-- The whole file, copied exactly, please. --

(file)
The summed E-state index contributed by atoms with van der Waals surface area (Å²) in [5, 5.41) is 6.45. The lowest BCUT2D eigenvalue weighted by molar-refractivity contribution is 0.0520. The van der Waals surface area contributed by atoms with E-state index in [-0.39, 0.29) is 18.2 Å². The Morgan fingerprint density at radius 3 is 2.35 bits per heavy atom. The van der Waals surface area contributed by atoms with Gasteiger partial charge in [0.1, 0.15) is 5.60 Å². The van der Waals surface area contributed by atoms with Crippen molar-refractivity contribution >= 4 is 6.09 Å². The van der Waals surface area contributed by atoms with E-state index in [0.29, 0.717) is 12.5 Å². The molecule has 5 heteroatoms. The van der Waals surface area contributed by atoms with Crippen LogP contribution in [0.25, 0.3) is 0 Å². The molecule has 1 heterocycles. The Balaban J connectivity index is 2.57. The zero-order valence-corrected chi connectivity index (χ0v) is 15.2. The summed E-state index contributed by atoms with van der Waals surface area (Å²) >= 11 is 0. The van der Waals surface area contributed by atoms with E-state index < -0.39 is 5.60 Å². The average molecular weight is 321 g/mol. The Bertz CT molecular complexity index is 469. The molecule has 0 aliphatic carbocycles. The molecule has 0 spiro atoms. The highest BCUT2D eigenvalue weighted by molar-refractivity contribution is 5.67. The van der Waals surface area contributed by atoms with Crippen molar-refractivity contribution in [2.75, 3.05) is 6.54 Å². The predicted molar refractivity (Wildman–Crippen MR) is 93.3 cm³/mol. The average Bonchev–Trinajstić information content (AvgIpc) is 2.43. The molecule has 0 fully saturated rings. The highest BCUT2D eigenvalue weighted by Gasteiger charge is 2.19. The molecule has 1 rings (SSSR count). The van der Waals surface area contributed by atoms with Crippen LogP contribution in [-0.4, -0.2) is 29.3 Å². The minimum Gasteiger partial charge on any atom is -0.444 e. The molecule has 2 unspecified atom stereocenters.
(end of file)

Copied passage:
The summed E-state index contributed by atoms with van der Waals surface area (Å²) in [5, 5.41) is 6.45. The lowest BCUT2D eigenvalue weighted by molar-refractivity contribution is 0.0520. The van der Waals surface area contributed by atoms with E-state index in [-0.39, 0.29) is 18.2 Å². The Morgan fingerprint density at radius 3 is 2.35 bits per heavy atom. The van der Waals surface area contributed by atoms with Gasteiger partial charge in [0.1, 0.15) is 5.60 Å². The van der Waals surface area contributed by atoms with Crippen molar-refractivity contribution >= 4 is 6.09 Å². The van der Waals surface area contributed by atoms with E-state index in [0.29, 0.717) is 12.5 Å². The molecule has 5 heteroatoms. The van der Waals surface area contributed by atoms with Crippen LogP contribution in [0.25, 0.3) is 0 Å². The molecule has 1 heterocycles. The Balaban J connectivity index is 2.57. The zero-order valence-corrected chi connectivity index (χ0v) is 15.2. The summed E-state index contributed by atoms with van der Waals surface area (Å²) >= 11 is 0. The van der Waals surface area contributed by atoms with E-state index < -0.39 is 5.60 Å². The average molecular weight is 321 g/mol. The Bertz CT molecular complexity index is 469. The molecule has 0 aliphatic carbocycles. The molecule has 0 spiro atoms. The highest BCUT2D eigenvalue weighted by molar-refractivity contribution is 5.67. The van der Waals surface area contributed by atoms with Crippen molar-refractivity contribution in [2.75, 3.05) is 6.54 Å². The predicted molar refractivity (Wildman–Crippen MR) is 93.3 cm³/mol. The average Bonchev–Trinajstić information content (AvgIpc) is 2.43. The molecule has 0 fully saturated rings. The highest BCUT2D eigenvalue weighted by Gasteiger charge is 2.19. The molecule has 1 rings (SSSR count). The van der Waals surface area contributed by atoms with Crippen LogP contribution in [-0.4, -0.2) is 29.3 Å². The minimum Gasteiger partial charge on any atom is -0.444 e. The molecule has 2 unspecified atom stereocenters.